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Baxendale shows award-winning stuff
Reigning Twins Pitcher of the Month fans 10 in Yanks' shutout
05/06/2013 11:43 PM ET
DJ Baxendale ranks fourth in the Florida State League with 36 1/3 innings.
DJ Baxendale ranks fourth in the Florida State League with 36 1/3 innings. (Cliff Welch/MiLB.com)

Expectations are never particularly high for a 10th-round pick in their first full professional season. Then again, DJ Baxendale may not be your average 10th-rounder.

The University of Arkansas right-hander was slated to go as high as the second or third round in last year's Draft, but his stock dropped following some rough outings against some of the SEC's best competition. He fell to the Twins in the 10th round and has looked like a steal ever since.

Baxendale went 4-0 with a 1.84 ERA in five April starts with Class A Advanced Fort Myers en route to winning the Twins' Minor League Pitcher of the Month award.

"That was a huge confidence booster," he said. "To be recognized by your professional organization in your first full season, it was a great honor. The Twins have been a really top-of-the line club to play for, and it was great to receive that so early in my career."

If his first start of May is any indication, he could be on his way to even more hardware.

Baxendale struck out 10 and allowed just three hits without a walk over seven innings Monday to help the Miracle blank the Tampa Yankees, 7-0, at Hammond Stadium.

The gem produced career highs in strikeouts and innings pitched and was the right-hander's second scoreless outing through his first six starts this season. Over that span, he's led the Florida State League in wins (five) and WHIP (0.83) and ranks third in ERA (1.49) and sixth in strikeouts (35) -- all for a Miracle squad that has a produced a Minor League-best 24-6 record.

"It'd have been tough for me to see it going better than this," Baxendale said. "I'm really confident in everything I'm doing right now, and it has a lot to do with these guys around me. When you see how well they're doing, it breeds confidence in yourself that I can go out there and produce well too. It adds incentive to keep everything going."

Still, the 22-year-old was at his best Monday. His three hits allowed were all singles. (In an attempt to stretch a base hit into a double, No. 2 Yankees prospect Mason Williams was thrown out at second by left fielder Aderlin Mejia to close the third.) Baxendale also notched at least one strikeout in each of his seven frames, including a pair in the first, second and fifth.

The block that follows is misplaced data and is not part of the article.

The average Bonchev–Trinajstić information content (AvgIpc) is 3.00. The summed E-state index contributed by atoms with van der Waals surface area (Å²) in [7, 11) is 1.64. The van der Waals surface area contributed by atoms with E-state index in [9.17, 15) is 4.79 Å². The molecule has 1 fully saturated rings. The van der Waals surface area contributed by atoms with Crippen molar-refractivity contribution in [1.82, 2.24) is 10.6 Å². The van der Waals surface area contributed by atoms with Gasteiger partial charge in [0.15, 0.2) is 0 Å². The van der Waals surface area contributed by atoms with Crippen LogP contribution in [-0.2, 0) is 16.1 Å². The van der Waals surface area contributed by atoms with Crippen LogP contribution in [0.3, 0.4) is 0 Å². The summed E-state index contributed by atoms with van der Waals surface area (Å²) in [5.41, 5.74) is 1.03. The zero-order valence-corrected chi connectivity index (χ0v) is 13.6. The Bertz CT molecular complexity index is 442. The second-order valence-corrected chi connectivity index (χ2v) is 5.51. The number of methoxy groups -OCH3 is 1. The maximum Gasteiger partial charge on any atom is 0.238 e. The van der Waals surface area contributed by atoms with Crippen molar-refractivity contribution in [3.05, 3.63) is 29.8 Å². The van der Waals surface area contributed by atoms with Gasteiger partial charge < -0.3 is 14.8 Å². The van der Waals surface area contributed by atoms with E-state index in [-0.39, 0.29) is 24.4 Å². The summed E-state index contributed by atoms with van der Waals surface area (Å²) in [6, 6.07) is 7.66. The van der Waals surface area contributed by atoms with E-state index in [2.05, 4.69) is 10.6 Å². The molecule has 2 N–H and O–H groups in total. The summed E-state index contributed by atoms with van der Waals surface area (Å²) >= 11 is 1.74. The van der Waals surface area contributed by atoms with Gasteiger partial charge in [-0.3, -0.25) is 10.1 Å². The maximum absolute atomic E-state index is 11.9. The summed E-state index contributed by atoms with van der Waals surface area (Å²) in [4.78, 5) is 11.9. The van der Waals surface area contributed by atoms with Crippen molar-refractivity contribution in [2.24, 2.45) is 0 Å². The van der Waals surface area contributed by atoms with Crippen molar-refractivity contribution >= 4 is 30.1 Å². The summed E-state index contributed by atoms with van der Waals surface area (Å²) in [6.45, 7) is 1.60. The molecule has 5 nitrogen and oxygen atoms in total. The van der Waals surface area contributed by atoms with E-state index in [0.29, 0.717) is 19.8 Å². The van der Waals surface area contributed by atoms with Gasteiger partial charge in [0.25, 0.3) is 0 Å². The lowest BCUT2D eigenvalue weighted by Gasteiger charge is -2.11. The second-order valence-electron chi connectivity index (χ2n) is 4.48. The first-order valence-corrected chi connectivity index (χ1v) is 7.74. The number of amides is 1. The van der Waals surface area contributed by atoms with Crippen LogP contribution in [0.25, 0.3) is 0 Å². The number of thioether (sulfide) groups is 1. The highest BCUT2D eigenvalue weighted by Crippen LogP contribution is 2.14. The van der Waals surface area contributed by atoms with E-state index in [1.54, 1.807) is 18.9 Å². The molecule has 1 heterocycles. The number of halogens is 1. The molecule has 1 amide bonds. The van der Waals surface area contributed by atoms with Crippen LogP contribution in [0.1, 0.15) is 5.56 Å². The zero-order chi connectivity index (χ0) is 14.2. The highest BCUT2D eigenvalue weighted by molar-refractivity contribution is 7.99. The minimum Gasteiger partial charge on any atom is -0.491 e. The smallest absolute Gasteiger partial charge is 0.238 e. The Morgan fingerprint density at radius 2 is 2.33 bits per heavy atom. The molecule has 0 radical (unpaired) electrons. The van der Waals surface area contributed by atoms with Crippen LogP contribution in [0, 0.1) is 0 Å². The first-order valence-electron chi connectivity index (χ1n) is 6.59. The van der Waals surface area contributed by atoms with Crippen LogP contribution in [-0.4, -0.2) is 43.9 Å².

"The key tonight was just attacking with the fastball," said the former Razorback, who finished his outing after 95 pitches. "I knew I had a great defense behind me, and it seemed like any time I got into trouble, the defense would make a play. Mejia was huge tonight, for example.

"When that happens, you know you want to use all fastballs early in the count to get early outs, so you can be efficient. But when it got to two strikes, we started mixing in some curveballs and sliders that had a really hard, sharp break. My catcher Matt Koch did a great job of blocking some of those balls."

It wasn't only the Miracle's gloves that aided Baxendale, but also their bats. Eight of the nine position players in the Fort Myers lineup scored or drove in a run. (Angel Morales went 1-for-4 with a double.) All seven runs were scored in the first four innings with the starter in the game.

Twins' No. 8 prospect Eddie Rosario led the way offensively, going 2-for-3 with a double, two RBIs and a walk while upping his average to .347. Top prospect Miguel Sano was 1-for-2 with an RBI, a run scored and a walk before exiting the rout early in the seventh.

"When I see my team hitting like they did tonight, I just want to have as quick an inning as I can when I'm out there," Baxendale said. "They say hitting is contagious. So the shorter time I can stay out there, the quicker they can get back to the plate and continue hitting. That's a pretty good motivator."

Sam Dykstra is a contributor to MLB.com. This story was not subject to the approval of the National Association of Professional Baseball Leagues or its clubs.
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